Trotting briskly through flowering apple orchards, her heavyset, old-world type Thoroughbred looked like he’d walked off the pages of a Blood-Horse Magazine from 50 years ago.
Ears forward, he seemed a little uptight; he was ready for anything.
Now, sitting deep in her saddle, Tamara Sheremata coaxed the spunky grandson of Seattle Slew to follow the pack of trail horses.
Up ahead, the lead rider suddenly announced she was going to do a “little cantering.”
And that’s when ex-racehorse Thoroughbred Breaking the Rules must have heard the bell of the starting gait!
Like a shot, he shifted into overdrive and took the Canadian government worker on the ride of her life.
“Under me, I could feel this sudden shift, and it was if he said to me, ‘Look Mom, I’m at the Kentucky Derby!” Sheremata says. “The other horses are whipping by, as we passed them, and I’m hanging on, trying to look to where I wanted us to go. But, he didn’t want to go where I wanted him to, and I fell off.”
Landing in the dirt, the experienced equestrian who previously fox-hunted and evented other breeds for years, realized her handsome new Thoroughbred, who bears a striking resemblance to Seattle Slew, was a lot of horse.
Dusting herself off, Sheremata gathered her horse, and headed back to the barn determined to figure out how to finesse Race name: Breaking The Rules
Barn name: Wilbur
Sire: Chief Seattle, by Seattle Slew
Dam: Linda’s Pal
Foal date: April 2005their rides.
What she would learn quickly was that Breaking The Rules was not an animal to meekly accept the governance of the rider. He would perform, beautifully, but not by bullying. He needed to be convinced, finagled, even tricked, it turned out.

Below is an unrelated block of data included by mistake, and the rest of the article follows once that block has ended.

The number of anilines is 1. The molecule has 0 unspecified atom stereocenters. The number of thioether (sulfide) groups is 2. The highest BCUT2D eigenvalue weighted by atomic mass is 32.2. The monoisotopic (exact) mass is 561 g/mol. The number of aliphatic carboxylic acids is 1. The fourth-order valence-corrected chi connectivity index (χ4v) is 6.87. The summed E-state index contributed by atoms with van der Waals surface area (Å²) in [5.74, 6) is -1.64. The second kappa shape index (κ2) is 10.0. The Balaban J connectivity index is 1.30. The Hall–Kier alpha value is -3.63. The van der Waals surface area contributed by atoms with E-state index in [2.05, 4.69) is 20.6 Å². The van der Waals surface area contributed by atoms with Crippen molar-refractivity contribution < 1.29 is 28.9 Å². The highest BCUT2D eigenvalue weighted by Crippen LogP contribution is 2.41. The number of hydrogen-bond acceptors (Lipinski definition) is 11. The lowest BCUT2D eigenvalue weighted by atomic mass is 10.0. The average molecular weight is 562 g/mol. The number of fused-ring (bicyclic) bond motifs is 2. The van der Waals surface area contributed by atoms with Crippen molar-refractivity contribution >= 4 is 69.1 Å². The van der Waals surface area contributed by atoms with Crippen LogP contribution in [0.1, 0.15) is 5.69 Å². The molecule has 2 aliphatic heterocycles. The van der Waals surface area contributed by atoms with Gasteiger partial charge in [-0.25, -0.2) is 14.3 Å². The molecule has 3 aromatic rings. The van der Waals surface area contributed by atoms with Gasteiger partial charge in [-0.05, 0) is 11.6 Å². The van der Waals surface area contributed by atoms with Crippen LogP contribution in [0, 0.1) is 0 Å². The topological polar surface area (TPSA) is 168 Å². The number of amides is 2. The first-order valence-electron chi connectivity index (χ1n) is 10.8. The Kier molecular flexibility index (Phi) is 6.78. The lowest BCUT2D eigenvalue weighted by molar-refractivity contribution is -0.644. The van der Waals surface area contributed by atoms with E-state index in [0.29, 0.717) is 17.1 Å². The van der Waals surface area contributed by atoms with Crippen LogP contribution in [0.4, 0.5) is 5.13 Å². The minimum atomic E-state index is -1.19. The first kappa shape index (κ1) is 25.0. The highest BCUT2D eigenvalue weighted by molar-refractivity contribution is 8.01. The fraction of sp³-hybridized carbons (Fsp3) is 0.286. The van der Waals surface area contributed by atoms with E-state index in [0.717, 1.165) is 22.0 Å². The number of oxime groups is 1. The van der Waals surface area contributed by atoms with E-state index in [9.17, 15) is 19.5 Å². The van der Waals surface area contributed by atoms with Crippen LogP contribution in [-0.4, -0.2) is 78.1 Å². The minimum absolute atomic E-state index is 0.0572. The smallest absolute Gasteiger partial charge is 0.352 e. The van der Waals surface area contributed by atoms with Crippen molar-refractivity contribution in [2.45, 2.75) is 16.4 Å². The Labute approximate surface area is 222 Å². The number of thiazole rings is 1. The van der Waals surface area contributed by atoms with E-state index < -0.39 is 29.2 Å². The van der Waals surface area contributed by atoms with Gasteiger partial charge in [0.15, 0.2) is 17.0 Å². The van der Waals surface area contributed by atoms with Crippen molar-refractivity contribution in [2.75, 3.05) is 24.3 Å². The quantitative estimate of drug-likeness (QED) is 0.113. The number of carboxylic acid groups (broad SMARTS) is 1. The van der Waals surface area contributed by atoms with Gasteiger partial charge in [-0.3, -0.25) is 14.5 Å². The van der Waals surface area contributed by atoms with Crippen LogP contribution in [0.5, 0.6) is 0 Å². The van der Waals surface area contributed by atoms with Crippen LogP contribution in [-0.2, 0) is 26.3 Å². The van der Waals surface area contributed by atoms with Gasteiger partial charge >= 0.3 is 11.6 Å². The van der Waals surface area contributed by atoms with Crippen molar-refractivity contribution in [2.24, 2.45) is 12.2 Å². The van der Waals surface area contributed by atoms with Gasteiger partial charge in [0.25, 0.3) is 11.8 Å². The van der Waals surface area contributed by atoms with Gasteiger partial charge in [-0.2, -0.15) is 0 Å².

“The first time I took him out in a field, I tried to take him over a slight indentation in the field —it was too shallow to be called a ditch—and there was no way I could force him to walk over it,” she says.
“My coach kept saying I should kick him to make him do it, but he started walking backwards. And, I’ve no doubt that he’s got such strong opinions that he would have walked backwards all the way to the barn to prove his point.”
And when he is really feeling his oats, as he was last week in the school ring, his canter work can quickly morph into an exhibition that causes her coach and onlookers alike, to hold their breath.
“Twice last week, we were working in a nice frame and then without warning, he took off! Everybody gasped,” she says. “Now, I’ve got a good seat, so I stayed on, but I didn’t like the feeling.”
Despite the occasional heart-stopping moment however, she works tirelessly with her spunky OTTB, who she re-named Wilbur; and with the accomplishment of small goals, she sits a little taller in the saddle each time.
With pride, she recalls the first time she introduced Wilbur to the concept of jumping.
Standing off to the side of a lesson ring recently, Wilbur’s head swiveled as he kept his eyes on horses in the ring, who were jumping obstacles. “He’d turn his head to the right and watch them jump, and then swivel and watch them finish,” Sheremata says. “When it was our turn to try, he really didn’t know what to do, but he’d seen the others do it, so he did it too!”
Since those ungainly first jumps, she has taken him over some significant logs out on the trails, where he has hopped them like a pro.
They’re comfortable enough that they trail ride together, and she now has faith in his composure.
“I don’t muscle him around. I’m even getting him started with dressage to slowly build his muscle tone, and it’s getting better and better,” she says.
Sheremata has been a horsewoman for many years, riding different breeds. She adored her Dutch Warmblood/Thoroughbred cross, and had him until he died at age 20.
She always noticed the Thoroughbreds though. At foxhunts or trail rides, she could see how smart they were, and admired the way they carried themselves with such energy.
So, this past February, after her beloved older horse Calvin died, she happened to meet Wilbur. And she was dazzled the first time she saw him.
“I’ve always wanted a Thoroughbred. By seeing other people event on them, I’ve been able to tell how smart they are,” she says.
“Wilbur’s intelligence and athleticism and character will carry me a lot further, in the long run, than a Warmblood ever would have.”